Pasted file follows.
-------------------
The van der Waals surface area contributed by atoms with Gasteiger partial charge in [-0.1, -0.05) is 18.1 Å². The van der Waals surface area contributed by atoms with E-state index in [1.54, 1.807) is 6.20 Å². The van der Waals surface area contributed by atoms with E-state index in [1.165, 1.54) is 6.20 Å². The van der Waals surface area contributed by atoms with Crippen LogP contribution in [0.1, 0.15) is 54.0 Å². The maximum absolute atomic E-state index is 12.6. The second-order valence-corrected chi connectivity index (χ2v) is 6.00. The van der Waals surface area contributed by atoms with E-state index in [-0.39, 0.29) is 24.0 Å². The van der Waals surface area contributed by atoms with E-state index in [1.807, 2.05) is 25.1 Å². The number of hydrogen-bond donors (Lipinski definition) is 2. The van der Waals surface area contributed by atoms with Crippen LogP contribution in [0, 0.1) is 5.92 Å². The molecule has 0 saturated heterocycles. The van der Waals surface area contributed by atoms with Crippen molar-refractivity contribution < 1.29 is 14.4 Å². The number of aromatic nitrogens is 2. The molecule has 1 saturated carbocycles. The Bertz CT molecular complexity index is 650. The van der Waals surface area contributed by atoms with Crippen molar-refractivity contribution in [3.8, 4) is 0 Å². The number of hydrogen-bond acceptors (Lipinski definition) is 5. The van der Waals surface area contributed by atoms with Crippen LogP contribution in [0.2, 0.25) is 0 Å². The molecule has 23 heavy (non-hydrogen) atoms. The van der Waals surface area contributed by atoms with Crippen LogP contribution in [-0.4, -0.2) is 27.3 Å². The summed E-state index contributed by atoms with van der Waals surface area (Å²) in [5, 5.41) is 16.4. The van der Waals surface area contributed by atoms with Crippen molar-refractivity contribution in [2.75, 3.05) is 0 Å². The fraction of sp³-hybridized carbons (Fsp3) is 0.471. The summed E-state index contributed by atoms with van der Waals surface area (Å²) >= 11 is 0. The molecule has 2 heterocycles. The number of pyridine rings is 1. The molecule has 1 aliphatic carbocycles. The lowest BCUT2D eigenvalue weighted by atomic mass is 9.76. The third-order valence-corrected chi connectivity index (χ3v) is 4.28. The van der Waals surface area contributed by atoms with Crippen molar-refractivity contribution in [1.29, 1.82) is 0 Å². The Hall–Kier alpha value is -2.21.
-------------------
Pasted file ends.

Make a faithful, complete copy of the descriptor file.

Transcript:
The van der Waals surface area contributed by atoms with Gasteiger partial charge in [-0.1, -0.05) is 18.1 Å². The van der Waals surface area contributed by atoms with E-state index in [1.54, 1.807) is 6.20 Å². The van der Waals surface area contributed by atoms with E-state index in [1.165, 1.54) is 6.20 Å². The van der Waals surface area contributed by atoms with Crippen LogP contribution in [0.1, 0.15) is 54.0 Å². The maximum absolute atomic E-state index is 12.6. The second-order valence-corrected chi connectivity index (χ2v) is 6.00. The van der Waals surface area contributed by atoms with E-state index in [-0.39, 0.29) is 24.0 Å². The van der Waals surface area contributed by atoms with E-state index in [1.807, 2.05) is 25.1 Å². The number of hydrogen-bond donors (Lipinski definition) is 2. The van der Waals surface area contributed by atoms with Crippen LogP contribution in [0, 0.1) is 5.92 Å². The molecule has 0 saturated heterocycles. The van der Waals surface area contributed by atoms with Crippen molar-refractivity contribution < 1.29 is 14.4 Å². The number of aromatic nitrogens is 2. The molecule has 1 saturated carbocycles. The Bertz CT molecular complexity index is 650. The van der Waals surface area contributed by atoms with Crippen molar-refractivity contribution in [3.8, 4) is 0 Å². The number of hydrogen-bond acceptors (Lipinski definition) is 5. The van der Waals surface area contributed by atoms with Crippen LogP contribution in [0.2, 0.25) is 0 Å². The molecule has 23 heavy (non-hydrogen) atoms. The van der Waals surface area contributed by atoms with Crippen LogP contribution in [-0.4, -0.2) is 27.3 Å². The summed E-state index contributed by atoms with van der Waals surface area (Å²) in [5, 5.41) is 16.4. The van der Waals surface area contributed by atoms with Crippen molar-refractivity contribution in [2.75, 3.05) is 0 Å². The fraction of sp³-hybridized carbons (Fsp3) is 0.471. The summed E-state index contributed by atoms with van der Waals surface area (Å²) >= 11 is 0. The molecule has 2 heterocycles. The number of pyridine rings is 1. The molecule has 1 aliphatic carbocycles. The lowest BCUT2D eigenvalue weighted by atomic mass is 9.76. The third-order valence-corrected chi connectivity index (χ3v) is 4.28. The van der Waals surface area contributed by atoms with Crippen molar-refractivity contribution in [1.29, 1.82) is 0 Å². The Hall–Kier alpha value is -2.21.